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Blood disorders no longer a death sentence

Saturday, March 18, 2017
Zalayhar Hassanali, wife of former president Noor Hassanali, and patron of The Society for Inherited And Severe Blood Disorders T&T Ltd, left, walks hand in hand with the society's technical adviser specialist haematologist Dr Waveney Charles at the society's annual walkathon event in the Queen's Park Savannah in 2015.

If we educate, manage effectively and efficiently diagnose and treat, you automatically have a reduction in the number of patients born with inherited blood disorders, namely haemophilia, sickle cell disease and thalassaemia.

Dr Waveney Charles:

With early detection and advances in medical treatment, it is no longer a death sentence for people diagnosed with an inherited blood disorder (IBD)—they can now live a long and relatively healthy life.

Speaking to the Sunday Guardian at her office on Luis Street, Woodbrook, last Tuesday, specialist haematologist Dr Waveney Charles said, “If we educate, manage effectively and efficiently diagnose and treat, you automatically have a reduction in the number of patients born with inherited blood disorders, namely haemophilia, sickle cell disease and thalassaemia.

“Using very sophisticated methods such as prenatal and natal diagnosis, we can give optimal treatment and get the best care for these patients.”

Charles said they have a patient who is 75 years old with sickle cell anaemia.

“It wasn’t considered normal for people with sickle cell to live to 75. It’s quite an amazing thing, when I was a medical student in the 60s we were told that patients with the disease couldn’t live after 20. It was like a death sentence.”

The society’s technical adviser said most of their patients now lived into their 60s or more and patients in the Caribbean had the best survival rates in the world.

Former Miss Jamaica Universe Shakira Martin died in 2016 due to complications with sickle cell disease. She was 30 years old.

Charles said very few toddlers now died in infancy compared to the past when many died from infection. This was since a US haematologist in 1986 determined that children born with sickle cell disease be given penicillin and T&T had followed suit.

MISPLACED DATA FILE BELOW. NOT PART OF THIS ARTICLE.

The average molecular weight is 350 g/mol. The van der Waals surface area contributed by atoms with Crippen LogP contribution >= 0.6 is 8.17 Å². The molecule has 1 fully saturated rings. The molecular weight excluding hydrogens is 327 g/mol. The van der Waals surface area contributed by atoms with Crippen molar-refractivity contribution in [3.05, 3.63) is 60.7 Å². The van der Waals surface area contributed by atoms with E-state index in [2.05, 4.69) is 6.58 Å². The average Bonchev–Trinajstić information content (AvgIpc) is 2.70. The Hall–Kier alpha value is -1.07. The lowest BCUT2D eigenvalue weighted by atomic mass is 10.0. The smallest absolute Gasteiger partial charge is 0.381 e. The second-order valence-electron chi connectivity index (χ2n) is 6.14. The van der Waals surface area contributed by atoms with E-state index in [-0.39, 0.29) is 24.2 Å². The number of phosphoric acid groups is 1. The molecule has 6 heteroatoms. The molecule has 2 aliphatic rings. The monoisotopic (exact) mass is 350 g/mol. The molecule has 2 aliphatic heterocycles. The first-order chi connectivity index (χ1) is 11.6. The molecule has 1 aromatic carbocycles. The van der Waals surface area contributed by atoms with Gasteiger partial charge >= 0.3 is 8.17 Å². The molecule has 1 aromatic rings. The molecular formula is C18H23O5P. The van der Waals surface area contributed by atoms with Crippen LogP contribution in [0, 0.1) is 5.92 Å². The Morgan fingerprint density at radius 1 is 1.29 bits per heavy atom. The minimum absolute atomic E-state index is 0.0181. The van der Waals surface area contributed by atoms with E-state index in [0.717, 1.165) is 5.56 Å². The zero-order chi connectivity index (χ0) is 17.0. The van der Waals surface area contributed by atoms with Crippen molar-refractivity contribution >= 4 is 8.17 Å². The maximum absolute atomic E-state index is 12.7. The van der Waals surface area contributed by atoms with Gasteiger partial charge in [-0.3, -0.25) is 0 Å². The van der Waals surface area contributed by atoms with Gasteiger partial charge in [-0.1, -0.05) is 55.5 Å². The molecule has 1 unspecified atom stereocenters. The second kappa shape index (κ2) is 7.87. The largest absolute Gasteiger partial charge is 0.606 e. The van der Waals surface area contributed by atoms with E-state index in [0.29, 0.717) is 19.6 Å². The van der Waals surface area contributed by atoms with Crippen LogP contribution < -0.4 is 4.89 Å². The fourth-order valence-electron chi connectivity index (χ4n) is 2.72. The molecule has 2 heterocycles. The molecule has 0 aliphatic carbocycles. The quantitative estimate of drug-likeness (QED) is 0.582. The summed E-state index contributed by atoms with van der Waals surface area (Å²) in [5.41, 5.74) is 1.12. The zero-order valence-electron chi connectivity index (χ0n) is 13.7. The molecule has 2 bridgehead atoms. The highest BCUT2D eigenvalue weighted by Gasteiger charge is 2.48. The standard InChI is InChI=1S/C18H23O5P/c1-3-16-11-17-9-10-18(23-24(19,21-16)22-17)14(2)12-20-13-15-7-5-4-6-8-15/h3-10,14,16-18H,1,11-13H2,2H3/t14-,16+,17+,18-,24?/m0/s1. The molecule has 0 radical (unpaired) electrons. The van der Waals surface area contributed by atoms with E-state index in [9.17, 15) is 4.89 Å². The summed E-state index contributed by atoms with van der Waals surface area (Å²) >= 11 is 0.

The former director of the Blood Bank said to get the neonatal mortality rate (NMR) to enviable Scandinavian levels inherited blood disorders will have to be addressed seriously.

Charles said until recently it was felt that sickle cell disease was a disease of African origin: it is now known that Nigerians have the greatest number, followed by Ghanians, then Indians with the condition.

The part-time consultant at Ward 44 at the Port-of-Spain General Hospital, said IBDs affected primarily people of African and European origin in T&T, but “we have them all”.


Charles has an ‘occult

When asked if it was a personal experience of a family member whose child had a disorder that led to her to be so totally absorbed in her work, Charles replied, “Do not feel as we say in Trinidad “ahow” in asking.”

Charles, 73, attributed her passion for haematology as her “occult love for genetics” even though she was not a geneticist. But Charles knew when she started specialising in haematology exactly what she wanted to achieve.

The part-time consultant in the Ministry of Health said she had also been asked why she was so absorbed in her work with blood disorders by her medical colleagues all over the world—Thailand, India, USA to the UK—who tested her blood, which was negative for blood disorders, as well as her parents, siblings and their children.

Charles said the first lot of thalassaemia patients in the 80s requiring bone marrow transplants had to have a sibling who had to be totally compatible.

She said now there were hoploidentical (mismatched) or not totally identical operations performed from mother-to-child transplants and the results were extremely gratifying.

Charles said the medical community was now waiting with bated breath for gene therapy to be applied to treat blood disorders. She said a procedure that was available now was Preimplantation genetic diagnosis (PGD) which helps to identify genetic defects if both parents have a serious blood disorder and are likely to have a seriously sick child—they can take a healthy sperm from the man and ova from the woman devoid of abnormalities through in vitro fertilisation and implant them in a healthy embryo.

Charles has never taken a cent from any parent or patient with an inherited blood disorder from the society.

Amongst them are Trinidadian-born internationally acclaimed Dr Wayne Fredrick, president of Howard University, Dr Lou Anne Barclay, and SISBD president Issa Ali, who are literally living testament to her skill and caring.

The ever humble Guyanese-born Charles implored on several occasions that the interview contain little or no mention of her, treasuring her anonymity to walk the road and go to the market unnoticed.

She is an unsung heroine to parents whose children she had saved from certain death sometimes administering life-saving medicine to children after midnight or treating a child who developed a fever which could have been a veritable death sentence.

Charles also used her own initiative to create a tertiary healthcare system for patients returning from bone marrow transplants in Italy.

The Guardian’s Woman of the Year 1998 said she preferred instead the spotlight be thrown on the society’s upcoming international medical symposium at the Hilton Trinidad, Lady Young Road, Port-of-Spain, on March 24 to 26, where a host of international medical experts will speak about the latest treatment and care for people with blood disorders.


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